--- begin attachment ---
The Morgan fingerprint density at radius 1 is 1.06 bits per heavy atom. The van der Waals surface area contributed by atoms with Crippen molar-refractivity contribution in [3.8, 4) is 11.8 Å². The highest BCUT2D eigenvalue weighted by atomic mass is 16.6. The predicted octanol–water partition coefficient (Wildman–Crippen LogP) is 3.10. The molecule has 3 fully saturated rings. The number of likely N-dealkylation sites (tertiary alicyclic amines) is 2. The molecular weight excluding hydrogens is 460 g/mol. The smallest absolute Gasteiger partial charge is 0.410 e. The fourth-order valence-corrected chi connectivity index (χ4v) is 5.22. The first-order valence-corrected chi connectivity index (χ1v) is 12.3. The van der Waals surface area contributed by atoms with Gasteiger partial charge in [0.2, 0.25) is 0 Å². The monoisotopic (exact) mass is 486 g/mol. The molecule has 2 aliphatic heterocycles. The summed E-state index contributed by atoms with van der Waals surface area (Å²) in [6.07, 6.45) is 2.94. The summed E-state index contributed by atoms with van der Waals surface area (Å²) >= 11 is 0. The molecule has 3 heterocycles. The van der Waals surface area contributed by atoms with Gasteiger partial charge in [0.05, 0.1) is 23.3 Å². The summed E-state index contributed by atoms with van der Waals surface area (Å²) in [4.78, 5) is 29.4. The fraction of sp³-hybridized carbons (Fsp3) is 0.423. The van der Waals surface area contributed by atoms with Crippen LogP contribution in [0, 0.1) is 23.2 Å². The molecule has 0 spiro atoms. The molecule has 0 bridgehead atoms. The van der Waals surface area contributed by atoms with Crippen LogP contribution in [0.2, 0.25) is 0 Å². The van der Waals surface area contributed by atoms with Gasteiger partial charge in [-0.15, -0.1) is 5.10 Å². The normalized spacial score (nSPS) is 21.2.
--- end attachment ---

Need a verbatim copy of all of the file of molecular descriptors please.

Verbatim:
The Morgan fingerprint density at radius 1 is 1.06 bits per heavy atom. The van der Waals surface area contributed by atoms with Crippen molar-refractivity contribution in [3.8, 4) is 11.8 Å². The highest BCUT2D eigenvalue weighted by atomic mass is 16.6. The predicted octanol–water partition coefficient (Wildman–Crippen LogP) is 3.10. The molecule has 3 fully saturated rings. The number of likely N-dealkylation sites (tertiary alicyclic amines) is 2. The molecular weight excluding hydrogens is 460 g/mol. The smallest absolute Gasteiger partial charge is 0.410 e. The fourth-order valence-corrected chi connectivity index (χ4v) is 5.22. The first-order valence-corrected chi connectivity index (χ1v) is 12.3. The van der Waals surface area contributed by atoms with Gasteiger partial charge in [0.2, 0.25) is 0 Å². The monoisotopic (exact) mass is 486 g/mol. The molecule has 2 aliphatic heterocycles. The summed E-state index contributed by atoms with van der Waals surface area (Å²) in [6.07, 6.45) is 2.94. The summed E-state index contributed by atoms with van der Waals surface area (Å²) >= 11 is 0. The molecule has 3 heterocycles. The van der Waals surface area contributed by atoms with Gasteiger partial charge in [0.05, 0.1) is 23.3 Å². The summed E-state index contributed by atoms with van der Waals surface area (Å²) in [4.78, 5) is 29.4. The fraction of sp³-hybridized carbons (Fsp3) is 0.423. The van der Waals surface area contributed by atoms with Crippen LogP contribution in [0, 0.1) is 23.2 Å². The molecule has 0 spiro atoms. The molecule has 0 bridgehead atoms. The van der Waals surface area contributed by atoms with Crippen LogP contribution in [0.2, 0.25) is 0 Å². The van der Waals surface area contributed by atoms with Gasteiger partial charge in [-0.15, -0.1) is 5.10 Å². The normalized spacial score (nSPS) is 21.2.